Peugeot Australia has announced the funky 408 coupe SUV will only be available with a plug-in hybrid (PHEV) powertrain when it arrives in Australia in late 2023.
The company has now opened expressions of interest for the 408.
The PHEV powertrain consists of a 1.6-litre turbocharged four-cylinder petrol engine producing 132kW, with an 81kW electric motor and a 12.4kWh battery pack. Total system output is 165kW of power.
Peugeot claims a WLTP electric-only range of up to 67km and says it can be charged using AC power at a maximum rate of 3.7kW, with the option to boost this to 7.4kW.
This is the same PHEV powertrain as found in the recently introduced Peugeot 308 GT Sport PHEV hatch. A 1.2-litre turbocharged three-cylinder petrol engine is also available in other markets.
Australian pricing and specification will be announced closer to the 408’s launch later this year.
Recent government approval documents, listed three separate variants: Allure and GT models with a 1.2-litre turbo three-cylinder, and a flagship turbocharged plug-in hybrid GT.
It’s not unprecedented for a car company to get models certified for sale in Australia that aren’t in turn put on sale, though this move opens the door for Peugeot to introduce more affordable versions later.
According to the documents, a sunroof will be optional on GT grades, with the latter also boasting standard “high level lighting” – likely matrix LED headlights instead of the LED units of the Allure.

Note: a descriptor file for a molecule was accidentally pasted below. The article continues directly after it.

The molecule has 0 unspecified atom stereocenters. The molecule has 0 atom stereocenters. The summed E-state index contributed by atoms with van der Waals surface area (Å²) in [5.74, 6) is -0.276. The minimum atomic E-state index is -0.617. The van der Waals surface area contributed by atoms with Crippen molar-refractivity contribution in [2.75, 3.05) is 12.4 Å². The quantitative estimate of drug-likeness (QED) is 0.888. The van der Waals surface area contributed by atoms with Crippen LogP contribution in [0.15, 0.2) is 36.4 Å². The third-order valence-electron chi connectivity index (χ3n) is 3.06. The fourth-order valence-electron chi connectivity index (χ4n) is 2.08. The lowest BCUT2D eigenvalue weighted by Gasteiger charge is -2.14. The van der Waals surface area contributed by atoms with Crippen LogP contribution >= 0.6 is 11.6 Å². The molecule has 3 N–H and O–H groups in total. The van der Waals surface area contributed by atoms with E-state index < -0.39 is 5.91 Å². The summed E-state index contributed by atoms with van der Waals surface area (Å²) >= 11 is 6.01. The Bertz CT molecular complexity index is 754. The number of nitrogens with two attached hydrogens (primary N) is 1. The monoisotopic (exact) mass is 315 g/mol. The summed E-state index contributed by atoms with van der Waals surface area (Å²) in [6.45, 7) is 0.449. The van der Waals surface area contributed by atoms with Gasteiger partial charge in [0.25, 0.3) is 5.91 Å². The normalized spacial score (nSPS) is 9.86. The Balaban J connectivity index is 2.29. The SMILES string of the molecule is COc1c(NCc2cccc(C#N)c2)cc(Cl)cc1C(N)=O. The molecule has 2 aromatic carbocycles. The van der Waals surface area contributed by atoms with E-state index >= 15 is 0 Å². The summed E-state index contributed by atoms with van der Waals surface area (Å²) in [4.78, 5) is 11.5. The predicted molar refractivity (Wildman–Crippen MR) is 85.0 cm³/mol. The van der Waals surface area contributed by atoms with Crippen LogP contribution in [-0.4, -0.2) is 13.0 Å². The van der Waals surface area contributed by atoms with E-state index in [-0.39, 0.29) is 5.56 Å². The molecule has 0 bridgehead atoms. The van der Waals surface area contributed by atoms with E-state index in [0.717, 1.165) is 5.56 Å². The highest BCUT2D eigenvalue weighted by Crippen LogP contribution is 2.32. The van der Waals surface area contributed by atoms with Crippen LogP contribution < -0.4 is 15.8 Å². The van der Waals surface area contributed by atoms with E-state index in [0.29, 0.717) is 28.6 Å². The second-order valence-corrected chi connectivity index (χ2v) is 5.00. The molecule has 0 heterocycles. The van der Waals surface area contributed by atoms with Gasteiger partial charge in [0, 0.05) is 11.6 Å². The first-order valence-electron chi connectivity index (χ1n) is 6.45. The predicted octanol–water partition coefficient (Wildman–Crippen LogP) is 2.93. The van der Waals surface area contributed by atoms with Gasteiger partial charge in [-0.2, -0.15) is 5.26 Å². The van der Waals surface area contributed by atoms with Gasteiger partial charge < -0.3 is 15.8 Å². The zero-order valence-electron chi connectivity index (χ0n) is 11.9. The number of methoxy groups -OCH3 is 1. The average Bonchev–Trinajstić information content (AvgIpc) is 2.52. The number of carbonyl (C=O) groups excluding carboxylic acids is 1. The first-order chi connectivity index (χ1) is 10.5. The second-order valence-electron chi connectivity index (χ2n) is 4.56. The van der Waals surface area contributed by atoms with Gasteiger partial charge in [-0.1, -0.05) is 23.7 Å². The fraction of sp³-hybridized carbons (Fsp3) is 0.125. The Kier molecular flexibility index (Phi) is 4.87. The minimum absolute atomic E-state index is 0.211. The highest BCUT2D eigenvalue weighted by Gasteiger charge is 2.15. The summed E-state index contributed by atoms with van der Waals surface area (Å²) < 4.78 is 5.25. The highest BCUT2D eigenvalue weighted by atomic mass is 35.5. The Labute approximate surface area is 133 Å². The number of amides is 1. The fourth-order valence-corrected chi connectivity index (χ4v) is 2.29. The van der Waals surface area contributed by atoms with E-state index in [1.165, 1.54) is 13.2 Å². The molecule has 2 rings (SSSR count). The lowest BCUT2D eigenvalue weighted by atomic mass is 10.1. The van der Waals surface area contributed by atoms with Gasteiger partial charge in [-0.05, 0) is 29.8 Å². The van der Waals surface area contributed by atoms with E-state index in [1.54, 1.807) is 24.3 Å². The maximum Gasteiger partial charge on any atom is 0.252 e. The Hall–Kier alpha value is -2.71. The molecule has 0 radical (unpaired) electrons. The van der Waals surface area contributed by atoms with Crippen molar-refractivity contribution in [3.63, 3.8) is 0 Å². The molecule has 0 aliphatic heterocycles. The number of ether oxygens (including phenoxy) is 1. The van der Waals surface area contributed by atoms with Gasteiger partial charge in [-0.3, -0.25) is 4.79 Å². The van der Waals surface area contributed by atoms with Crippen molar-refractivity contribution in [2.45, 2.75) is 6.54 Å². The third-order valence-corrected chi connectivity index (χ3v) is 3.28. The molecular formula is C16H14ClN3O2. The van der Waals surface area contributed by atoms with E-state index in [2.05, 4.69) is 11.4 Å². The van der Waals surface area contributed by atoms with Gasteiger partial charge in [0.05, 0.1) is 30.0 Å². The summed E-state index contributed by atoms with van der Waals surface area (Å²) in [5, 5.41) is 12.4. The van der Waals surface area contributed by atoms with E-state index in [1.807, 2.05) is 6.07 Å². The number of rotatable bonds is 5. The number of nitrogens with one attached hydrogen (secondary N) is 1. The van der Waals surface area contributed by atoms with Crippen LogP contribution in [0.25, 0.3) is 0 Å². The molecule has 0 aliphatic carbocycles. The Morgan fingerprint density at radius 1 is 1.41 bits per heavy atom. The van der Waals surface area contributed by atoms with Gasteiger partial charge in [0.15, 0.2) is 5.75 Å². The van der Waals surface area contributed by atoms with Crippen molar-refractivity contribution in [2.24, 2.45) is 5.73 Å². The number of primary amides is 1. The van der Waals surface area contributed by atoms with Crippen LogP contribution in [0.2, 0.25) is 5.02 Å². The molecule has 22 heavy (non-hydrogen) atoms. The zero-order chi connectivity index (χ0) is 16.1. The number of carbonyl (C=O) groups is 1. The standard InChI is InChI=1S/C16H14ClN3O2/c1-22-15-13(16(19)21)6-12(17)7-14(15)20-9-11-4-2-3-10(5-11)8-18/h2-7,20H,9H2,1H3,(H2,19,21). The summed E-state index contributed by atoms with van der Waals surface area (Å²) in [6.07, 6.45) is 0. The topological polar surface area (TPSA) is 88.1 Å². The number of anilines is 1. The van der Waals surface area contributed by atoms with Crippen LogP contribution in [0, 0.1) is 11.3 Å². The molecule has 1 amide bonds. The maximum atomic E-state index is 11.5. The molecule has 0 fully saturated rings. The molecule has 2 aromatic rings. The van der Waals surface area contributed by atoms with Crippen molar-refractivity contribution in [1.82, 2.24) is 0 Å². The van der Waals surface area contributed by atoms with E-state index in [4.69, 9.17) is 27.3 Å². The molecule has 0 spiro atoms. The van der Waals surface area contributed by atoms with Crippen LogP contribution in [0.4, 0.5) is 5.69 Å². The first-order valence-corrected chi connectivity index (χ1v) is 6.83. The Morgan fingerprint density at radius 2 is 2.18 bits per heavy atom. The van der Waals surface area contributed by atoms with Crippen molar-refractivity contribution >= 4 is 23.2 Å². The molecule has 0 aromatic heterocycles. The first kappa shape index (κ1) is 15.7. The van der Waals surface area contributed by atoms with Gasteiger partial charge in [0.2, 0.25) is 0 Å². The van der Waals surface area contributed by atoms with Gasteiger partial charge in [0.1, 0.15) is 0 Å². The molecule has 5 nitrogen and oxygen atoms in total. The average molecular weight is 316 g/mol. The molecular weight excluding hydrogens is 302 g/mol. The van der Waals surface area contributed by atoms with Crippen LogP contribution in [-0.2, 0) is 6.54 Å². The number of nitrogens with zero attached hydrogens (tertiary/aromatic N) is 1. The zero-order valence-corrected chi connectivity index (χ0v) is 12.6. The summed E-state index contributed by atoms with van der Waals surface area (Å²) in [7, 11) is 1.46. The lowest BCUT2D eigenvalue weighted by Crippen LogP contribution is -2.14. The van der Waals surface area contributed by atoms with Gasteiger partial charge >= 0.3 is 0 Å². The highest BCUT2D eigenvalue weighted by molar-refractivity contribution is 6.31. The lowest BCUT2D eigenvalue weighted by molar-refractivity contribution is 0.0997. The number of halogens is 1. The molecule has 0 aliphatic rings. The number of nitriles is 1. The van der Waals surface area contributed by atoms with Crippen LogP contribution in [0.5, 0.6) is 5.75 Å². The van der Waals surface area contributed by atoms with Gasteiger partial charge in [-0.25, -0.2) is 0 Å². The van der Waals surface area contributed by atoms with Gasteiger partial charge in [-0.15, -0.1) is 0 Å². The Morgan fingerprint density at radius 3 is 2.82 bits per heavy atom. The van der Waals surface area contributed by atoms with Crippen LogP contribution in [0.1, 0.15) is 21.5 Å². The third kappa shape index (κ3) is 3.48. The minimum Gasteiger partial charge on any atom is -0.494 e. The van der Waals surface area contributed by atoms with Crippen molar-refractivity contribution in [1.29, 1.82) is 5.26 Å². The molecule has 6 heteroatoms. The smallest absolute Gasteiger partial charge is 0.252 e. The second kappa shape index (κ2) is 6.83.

A choice of 19- or 20-inch alloy wheels will be available.
Should Peugeot follow the same strategy with the 408 as its other models, the plug-in hybrid powertrain will only be offered in top-spec guise.
In the UK market, 408 models come standard with LED headlights with automatic high-beam, ambient lighting, dual-zone climate control, and power-folding exterior mirrors with approach lighting.
The GT also receives keyless entry and start, colour-adjustable ambient lighting, Alcantara and leather-effect upholstery, and “full 3D” LED tail lights.
Lane-keep assist and autonomous emergency braking (AEB) are standard, and the latter is camera-based on petrol models but also includes a radar on PHEV models.
Additional safety equipment available in the 408 includes adaptive cruise control with stop/go, blind-spot monitoring, rear cross-traffic alert, lane-positioning, and front parking sensors.
All 408 models come standard with a 10-inch digital instrument cluster and a 10-inch touchscreen infotainment system with wireless Apple CarPlay and Android Auto.
Unusually for this segment, the 408 can also be had with night vision.
Peugeot has previously confirmed it will introduce an electric version of the 408 “a few months after” the combustion and plug-in hybrid models. It’s unclear whether this will be offered here.
The Peugeot 408 measures 4687mm long, 1848mm wide, and 1478mm tall, with a 2787mm wheelbase.
For context, the Peugeot 308 SW wagon is 51mm shorter than the 408 and the 508 liftback is 63mm longer.
The boot with the second row of seats upright measures in at 536L, which can be expanded to 1611L with the rear seats folded.
While we don’t yet know how it will be priced in Australia, in the UK the 408 retails around £4000 (A$7000) higher in the UK compared with the related 308 hatchback.
For reference, the 308 range in Australia is priced from $43,990 before on-roads, but opens with a GT trim instead of a price-leader Allure.
MORE: Everything Peugeot 408